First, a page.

I was contacted recently by a friend from high school, who informed be that a teacher we both had, one we valued tremendously, Mary Catherine Bradshaw, had been removed from her position as head of the International Baccalaurate program, involuntarily, and was told she will be transferred elsewhere at the end of the year. Ms. Bradshaw put in 27 years at this school, working ridiculous hours, with an unparalleled level of committment to public education and to her students.
My own experience was that once I entered her classroom, the world opened up in a whole new way. In her American Studies class, I learned to ask critical questions, to look at issues from new perspectives, to question sources of information, and to construct strong, cohesive arguments. I learned how to learn. I developed into a stronger, more well spoken person than I would have thought possible back then, shy as I was at the time. I began to feel that so much more was possible for my life.
Perhaps the most telling thing about the way Ms. Bradshaw approached her students was that when we disagreed with her, about a grade, or about the way she handled a topic in class, we were encouraged to voice our concerns. I had one such disagreement with her my senior year, and when I wrote her a letter detailing my objection, she made the time, on her lunch hour if memory serves, to meet with me one-on-one to discuss it. In other words, she approached me like a young adult who might have something valuable to say, something she could learn from, when she could have just as easily approached me as a kid who needed to be put in her place.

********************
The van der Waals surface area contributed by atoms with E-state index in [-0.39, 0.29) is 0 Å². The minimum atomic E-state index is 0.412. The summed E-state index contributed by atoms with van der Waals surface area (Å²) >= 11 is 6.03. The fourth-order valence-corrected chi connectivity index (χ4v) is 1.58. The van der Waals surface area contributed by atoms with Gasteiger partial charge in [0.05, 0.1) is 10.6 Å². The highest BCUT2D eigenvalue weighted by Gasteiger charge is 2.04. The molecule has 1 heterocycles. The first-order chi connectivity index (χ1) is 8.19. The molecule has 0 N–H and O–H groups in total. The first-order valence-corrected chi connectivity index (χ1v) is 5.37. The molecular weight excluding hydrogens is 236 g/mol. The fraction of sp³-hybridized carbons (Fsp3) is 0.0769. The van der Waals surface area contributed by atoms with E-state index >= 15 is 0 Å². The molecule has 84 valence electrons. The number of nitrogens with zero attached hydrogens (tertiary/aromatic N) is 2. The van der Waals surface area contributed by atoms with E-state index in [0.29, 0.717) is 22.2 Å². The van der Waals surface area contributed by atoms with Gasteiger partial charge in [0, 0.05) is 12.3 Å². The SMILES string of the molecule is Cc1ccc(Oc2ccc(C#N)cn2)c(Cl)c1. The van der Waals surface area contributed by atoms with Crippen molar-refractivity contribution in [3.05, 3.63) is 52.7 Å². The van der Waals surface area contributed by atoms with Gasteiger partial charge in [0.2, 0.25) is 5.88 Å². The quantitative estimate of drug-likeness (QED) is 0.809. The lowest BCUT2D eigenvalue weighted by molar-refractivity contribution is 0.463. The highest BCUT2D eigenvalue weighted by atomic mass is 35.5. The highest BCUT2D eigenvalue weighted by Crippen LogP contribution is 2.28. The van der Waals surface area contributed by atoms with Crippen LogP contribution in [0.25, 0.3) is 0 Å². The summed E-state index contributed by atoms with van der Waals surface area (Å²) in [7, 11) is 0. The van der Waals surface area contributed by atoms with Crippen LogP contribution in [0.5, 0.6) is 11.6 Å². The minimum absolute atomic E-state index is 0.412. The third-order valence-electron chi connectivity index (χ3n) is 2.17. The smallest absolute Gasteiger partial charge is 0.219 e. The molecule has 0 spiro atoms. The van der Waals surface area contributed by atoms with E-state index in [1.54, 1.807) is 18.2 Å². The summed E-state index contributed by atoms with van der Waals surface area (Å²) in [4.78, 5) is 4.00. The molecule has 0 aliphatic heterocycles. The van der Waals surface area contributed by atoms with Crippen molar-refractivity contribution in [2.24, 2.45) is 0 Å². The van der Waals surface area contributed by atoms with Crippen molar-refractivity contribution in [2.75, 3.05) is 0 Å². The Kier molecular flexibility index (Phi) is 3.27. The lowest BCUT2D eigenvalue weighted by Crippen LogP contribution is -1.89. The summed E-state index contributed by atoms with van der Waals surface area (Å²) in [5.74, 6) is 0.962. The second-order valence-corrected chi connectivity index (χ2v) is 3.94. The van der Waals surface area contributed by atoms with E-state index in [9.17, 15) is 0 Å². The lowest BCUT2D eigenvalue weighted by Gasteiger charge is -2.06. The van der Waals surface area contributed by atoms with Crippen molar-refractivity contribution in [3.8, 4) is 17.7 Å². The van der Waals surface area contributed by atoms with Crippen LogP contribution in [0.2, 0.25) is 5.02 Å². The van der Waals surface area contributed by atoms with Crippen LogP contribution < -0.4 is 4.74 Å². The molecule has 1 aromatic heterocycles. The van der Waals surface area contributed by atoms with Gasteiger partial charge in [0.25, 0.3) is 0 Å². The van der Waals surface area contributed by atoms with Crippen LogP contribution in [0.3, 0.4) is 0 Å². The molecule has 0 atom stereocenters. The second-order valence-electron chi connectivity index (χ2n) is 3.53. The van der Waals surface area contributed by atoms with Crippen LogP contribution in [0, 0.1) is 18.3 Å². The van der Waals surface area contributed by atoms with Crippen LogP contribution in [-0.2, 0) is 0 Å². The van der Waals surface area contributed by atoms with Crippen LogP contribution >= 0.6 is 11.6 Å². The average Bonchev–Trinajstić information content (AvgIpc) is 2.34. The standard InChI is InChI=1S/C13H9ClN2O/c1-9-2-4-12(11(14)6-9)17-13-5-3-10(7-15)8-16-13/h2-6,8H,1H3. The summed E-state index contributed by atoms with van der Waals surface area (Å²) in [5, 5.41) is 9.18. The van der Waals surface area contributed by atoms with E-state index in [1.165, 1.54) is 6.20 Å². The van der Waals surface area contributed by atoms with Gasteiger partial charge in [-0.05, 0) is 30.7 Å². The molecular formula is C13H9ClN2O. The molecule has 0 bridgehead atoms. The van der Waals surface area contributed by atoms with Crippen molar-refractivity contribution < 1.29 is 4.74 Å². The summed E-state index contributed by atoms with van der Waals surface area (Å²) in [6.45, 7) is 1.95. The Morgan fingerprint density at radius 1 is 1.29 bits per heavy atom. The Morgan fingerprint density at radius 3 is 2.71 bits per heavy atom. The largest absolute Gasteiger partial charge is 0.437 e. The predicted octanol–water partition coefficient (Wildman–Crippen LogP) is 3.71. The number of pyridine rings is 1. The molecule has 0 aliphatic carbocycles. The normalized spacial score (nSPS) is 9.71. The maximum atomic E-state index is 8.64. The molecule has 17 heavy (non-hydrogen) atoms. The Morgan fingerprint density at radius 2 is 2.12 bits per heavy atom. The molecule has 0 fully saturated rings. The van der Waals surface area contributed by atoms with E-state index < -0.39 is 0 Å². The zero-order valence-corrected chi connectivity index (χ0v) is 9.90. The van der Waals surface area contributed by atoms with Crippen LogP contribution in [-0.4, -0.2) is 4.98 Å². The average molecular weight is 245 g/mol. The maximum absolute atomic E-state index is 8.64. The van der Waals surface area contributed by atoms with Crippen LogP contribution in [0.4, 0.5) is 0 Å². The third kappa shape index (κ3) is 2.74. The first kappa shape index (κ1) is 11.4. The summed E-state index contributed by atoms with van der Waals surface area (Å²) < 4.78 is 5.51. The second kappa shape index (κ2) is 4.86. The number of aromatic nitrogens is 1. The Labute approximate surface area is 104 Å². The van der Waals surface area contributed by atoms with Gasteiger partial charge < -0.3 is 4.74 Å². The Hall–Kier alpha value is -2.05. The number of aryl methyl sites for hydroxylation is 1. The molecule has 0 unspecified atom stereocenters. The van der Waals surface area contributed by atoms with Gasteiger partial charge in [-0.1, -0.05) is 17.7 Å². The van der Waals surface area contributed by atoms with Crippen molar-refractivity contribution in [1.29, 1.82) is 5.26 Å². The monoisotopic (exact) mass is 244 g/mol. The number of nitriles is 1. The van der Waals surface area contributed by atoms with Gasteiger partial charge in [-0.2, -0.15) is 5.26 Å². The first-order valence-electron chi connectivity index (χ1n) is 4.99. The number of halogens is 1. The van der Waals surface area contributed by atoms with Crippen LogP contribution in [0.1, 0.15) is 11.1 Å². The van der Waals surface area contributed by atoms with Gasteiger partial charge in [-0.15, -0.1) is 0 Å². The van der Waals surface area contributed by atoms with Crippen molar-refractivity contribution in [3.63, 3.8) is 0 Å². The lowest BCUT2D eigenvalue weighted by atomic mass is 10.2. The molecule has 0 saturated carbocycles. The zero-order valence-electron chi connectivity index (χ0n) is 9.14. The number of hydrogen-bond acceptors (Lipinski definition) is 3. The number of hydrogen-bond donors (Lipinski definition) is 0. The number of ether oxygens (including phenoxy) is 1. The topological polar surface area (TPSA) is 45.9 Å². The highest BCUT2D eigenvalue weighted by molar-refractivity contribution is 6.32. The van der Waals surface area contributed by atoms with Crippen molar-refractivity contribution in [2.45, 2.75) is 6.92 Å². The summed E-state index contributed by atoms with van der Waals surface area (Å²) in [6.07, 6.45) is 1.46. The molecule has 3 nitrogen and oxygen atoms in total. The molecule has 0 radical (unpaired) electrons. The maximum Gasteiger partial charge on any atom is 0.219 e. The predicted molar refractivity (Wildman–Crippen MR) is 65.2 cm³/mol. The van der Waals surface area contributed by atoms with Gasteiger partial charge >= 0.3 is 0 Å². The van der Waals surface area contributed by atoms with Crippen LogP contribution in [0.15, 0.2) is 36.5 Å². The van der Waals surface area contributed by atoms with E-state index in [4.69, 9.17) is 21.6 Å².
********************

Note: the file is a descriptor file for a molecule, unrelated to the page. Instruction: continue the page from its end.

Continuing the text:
Today, many of her current students, and their parents, staged a sit-in at the school in response to her removal. I am awestruck by these students and the admirable way they have handled this situation. These students held a meeting outside of class, elected spokespeople, and wrote a sensible and well thought out statement of their objectives. They planned activities outside of school hours so as not to disturb classes, a thoughtful and respectful touch. It’s hard to imagine a better testament to an excellent teacher.
The school’s administration, and indeed the officials of the public school system, have refused to engage in a meaningful dialogue with the many students, parents, and alumni who have voiced serious and legitimate concerns. Their response, in short, is along the lines of, just trust us that this is a good decision. But it seems clear to me that while Ms. Bradshaw has earned the trust and respect of her community, these school system officials have not. Indeed, they are approaching these students, and even the parents, alumni, and other community members, as children who need to be put in their place, rather than approaching them as Ms. Bradshaw would have, as intelligent adults who have something valuable to say.
I’m heartsick at the idea that their approach could win the day. It shouldn’t win the day. I so want to believe that it is still possible for thoughtful people to have a genuine voice, for exceptional teachers to get the recognition they deserve, and for students in public schools to have access to a truly top notch educational experience. Please tell me this is still possible.